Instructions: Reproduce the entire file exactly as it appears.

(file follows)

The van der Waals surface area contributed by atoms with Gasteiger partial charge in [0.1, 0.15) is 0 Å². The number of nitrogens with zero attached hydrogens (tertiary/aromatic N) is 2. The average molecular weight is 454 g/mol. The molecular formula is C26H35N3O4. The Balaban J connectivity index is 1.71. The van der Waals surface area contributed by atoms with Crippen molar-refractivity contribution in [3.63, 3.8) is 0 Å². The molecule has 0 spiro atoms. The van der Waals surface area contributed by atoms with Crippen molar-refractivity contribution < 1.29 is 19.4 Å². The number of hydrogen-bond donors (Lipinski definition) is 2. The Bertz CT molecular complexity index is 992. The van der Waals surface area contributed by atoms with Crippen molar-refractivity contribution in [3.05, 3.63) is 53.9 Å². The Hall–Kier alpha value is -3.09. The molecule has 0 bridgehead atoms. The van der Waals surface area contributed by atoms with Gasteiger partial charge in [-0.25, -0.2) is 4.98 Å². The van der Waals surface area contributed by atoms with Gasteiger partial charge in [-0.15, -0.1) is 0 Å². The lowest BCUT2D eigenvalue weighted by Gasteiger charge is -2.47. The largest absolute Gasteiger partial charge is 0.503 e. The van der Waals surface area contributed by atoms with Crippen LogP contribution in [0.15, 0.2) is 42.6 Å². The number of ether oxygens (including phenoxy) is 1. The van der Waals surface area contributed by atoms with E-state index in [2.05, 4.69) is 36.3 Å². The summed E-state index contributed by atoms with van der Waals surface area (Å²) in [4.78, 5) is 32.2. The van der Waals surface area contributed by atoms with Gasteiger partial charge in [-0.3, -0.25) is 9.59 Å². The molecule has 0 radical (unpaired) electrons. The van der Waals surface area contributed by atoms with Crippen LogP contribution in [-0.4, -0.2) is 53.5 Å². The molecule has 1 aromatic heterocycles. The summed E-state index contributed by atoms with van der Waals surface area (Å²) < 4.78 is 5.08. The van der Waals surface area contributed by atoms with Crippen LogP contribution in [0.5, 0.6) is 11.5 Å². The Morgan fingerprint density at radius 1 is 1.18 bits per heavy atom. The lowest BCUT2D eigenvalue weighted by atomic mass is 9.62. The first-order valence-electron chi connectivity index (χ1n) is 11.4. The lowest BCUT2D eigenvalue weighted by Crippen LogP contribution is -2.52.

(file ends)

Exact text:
The van der Waals surface area contributed by atoms with Gasteiger partial charge in [0.1, 0.15) is 0 Å². The number of nitrogens with zero attached hydrogens (tertiary/aromatic N) is 2. The average molecular weight is 454 g/mol. The molecular formula is C26H35N3O4. The Balaban J connectivity index is 1.71. The van der Waals surface area contributed by atoms with Crippen molar-refractivity contribution in [3.63, 3.8) is 0 Å². The molecule has 0 spiro atoms. The van der Waals surface area contributed by atoms with Crippen molar-refractivity contribution < 1.29 is 19.4 Å². The number of hydrogen-bond donors (Lipinski definition) is 2. The Bertz CT molecular complexity index is 992. The van der Waals surface area contributed by atoms with Crippen molar-refractivity contribution in [3.05, 3.63) is 53.9 Å². The Hall–Kier alpha value is -3.09. The molecule has 0 bridgehead atoms. The van der Waals surface area contributed by atoms with Gasteiger partial charge in [-0.25, -0.2) is 4.98 Å². The van der Waals surface area contributed by atoms with Gasteiger partial charge in [-0.15, -0.1) is 0 Å². The lowest BCUT2D eigenvalue weighted by Gasteiger charge is -2.47. The largest absolute Gasteiger partial charge is 0.503 e. The van der Waals surface area contributed by atoms with Crippen LogP contribution in [0.15, 0.2) is 42.6 Å². The number of ether oxygens (including phenoxy) is 1. The van der Waals surface area contributed by atoms with E-state index in [2.05, 4.69) is 36.3 Å². The summed E-state index contributed by atoms with van der Waals surface area (Å²) in [4.78, 5) is 32.2. The van der Waals surface area contributed by atoms with Gasteiger partial charge in [-0.3, -0.25) is 9.59 Å². The molecule has 0 radical (unpaired) electrons. The van der Waals surface area contributed by atoms with Crippen LogP contribution in [-0.4, -0.2) is 53.5 Å². The molecule has 1 aromatic heterocycles. The summed E-state index contributed by atoms with van der Waals surface area (Å²) < 4.78 is 5.08. The van der Waals surface area contributed by atoms with Crippen LogP contribution in [0.5, 0.6) is 11.5 Å². The Morgan fingerprint density at radius 1 is 1.18 bits per heavy atom. The lowest BCUT2D eigenvalue weighted by atomic mass is 9.62. The first-order valence-electron chi connectivity index (χ1n) is 11.4. The lowest BCUT2D eigenvalue weighted by Crippen LogP contribution is -2.52.